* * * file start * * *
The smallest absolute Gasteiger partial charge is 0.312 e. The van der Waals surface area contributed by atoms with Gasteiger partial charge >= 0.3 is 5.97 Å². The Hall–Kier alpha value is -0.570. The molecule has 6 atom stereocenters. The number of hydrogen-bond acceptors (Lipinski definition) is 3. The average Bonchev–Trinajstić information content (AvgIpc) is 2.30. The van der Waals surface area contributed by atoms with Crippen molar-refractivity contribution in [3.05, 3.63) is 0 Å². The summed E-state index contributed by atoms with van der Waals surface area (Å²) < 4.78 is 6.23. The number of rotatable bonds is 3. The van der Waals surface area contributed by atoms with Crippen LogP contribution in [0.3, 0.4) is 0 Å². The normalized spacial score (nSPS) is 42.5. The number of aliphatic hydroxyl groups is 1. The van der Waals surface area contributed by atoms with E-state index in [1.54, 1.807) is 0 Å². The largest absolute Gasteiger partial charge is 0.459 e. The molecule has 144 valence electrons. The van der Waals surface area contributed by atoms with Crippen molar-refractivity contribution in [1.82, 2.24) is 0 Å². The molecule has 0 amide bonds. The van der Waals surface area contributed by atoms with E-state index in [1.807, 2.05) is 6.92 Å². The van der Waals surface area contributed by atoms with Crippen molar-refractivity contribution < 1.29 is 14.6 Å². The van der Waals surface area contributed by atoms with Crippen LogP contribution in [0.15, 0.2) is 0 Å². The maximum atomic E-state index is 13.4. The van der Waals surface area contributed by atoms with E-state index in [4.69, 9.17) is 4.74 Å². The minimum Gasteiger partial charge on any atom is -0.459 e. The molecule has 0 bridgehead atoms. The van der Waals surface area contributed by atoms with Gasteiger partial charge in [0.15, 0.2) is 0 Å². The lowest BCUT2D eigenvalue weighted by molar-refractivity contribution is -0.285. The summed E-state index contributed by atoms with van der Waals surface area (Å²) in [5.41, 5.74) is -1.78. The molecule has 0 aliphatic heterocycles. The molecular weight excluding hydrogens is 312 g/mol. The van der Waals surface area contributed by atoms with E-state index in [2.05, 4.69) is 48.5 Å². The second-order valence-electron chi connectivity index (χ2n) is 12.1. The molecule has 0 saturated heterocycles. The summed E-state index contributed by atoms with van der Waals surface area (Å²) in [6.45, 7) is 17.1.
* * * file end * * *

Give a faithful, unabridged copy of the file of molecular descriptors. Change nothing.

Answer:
The smallest absolute Gasteiger partial charge is 0.312 e. The van der Waals surface area contributed by atoms with Gasteiger partial charge >= 0.3 is 5.97 Å². The Hall–Kier alpha value is -0.570. The molecule has 6 atom stereocenters. The number of hydrogen-bond acceptors (Lipinski definition) is 3. The average Bonchev–Trinajstić information content (AvgIpc) is 2.30. The van der Waals surface area contributed by atoms with Crippen molar-refractivity contribution in [3.05, 3.63) is 0 Å². The summed E-state index contributed by atoms with van der Waals surface area (Å²) < 4.78 is 6.23. The number of rotatable bonds is 3. The van der Waals surface area contributed by atoms with Crippen LogP contribution in [0.3, 0.4) is 0 Å². The normalized spacial score (nSPS) is 42.5. The number of aliphatic hydroxyl groups is 1. The van der Waals surface area contributed by atoms with E-state index in [1.54, 1.807) is 0 Å². The largest absolute Gasteiger partial charge is 0.459 e. The molecule has 144 valence electrons. The van der Waals surface area contributed by atoms with Crippen molar-refractivity contribution in [1.82, 2.24) is 0 Å². The molecule has 0 amide bonds. The van der Waals surface area contributed by atoms with E-state index in [1.807, 2.05) is 6.92 Å². The van der Waals surface area contributed by atoms with Crippen molar-refractivity contribution < 1.29 is 14.6 Å². The van der Waals surface area contributed by atoms with Crippen LogP contribution in [0.15, 0.2) is 0 Å². The maximum atomic E-state index is 13.4. The van der Waals surface area contributed by atoms with E-state index in [4.69, 9.17) is 4.74 Å². The minimum Gasteiger partial charge on any atom is -0.459 e. The molecule has 0 bridgehead atoms. The van der Waals surface area contributed by atoms with Gasteiger partial charge in [0.15, 0.2) is 0 Å². The lowest BCUT2D eigenvalue weighted by molar-refractivity contribution is -0.285. The summed E-state index contributed by atoms with van der Waals surface area (Å²) in [5.41, 5.74) is -1.78. The molecule has 0 aliphatic heterocycles. The molecular weight excluding hydrogens is 312 g/mol. The van der Waals surface area contributed by atoms with E-state index in [2.05, 4.69) is 48.5 Å². The second-order valence-electron chi connectivity index (χ2n) is 12.1. The molecule has 0 saturated heterocycles. The summed E-state index contributed by atoms with van der Waals surface area (Å²) in [6.45, 7) is 17.1.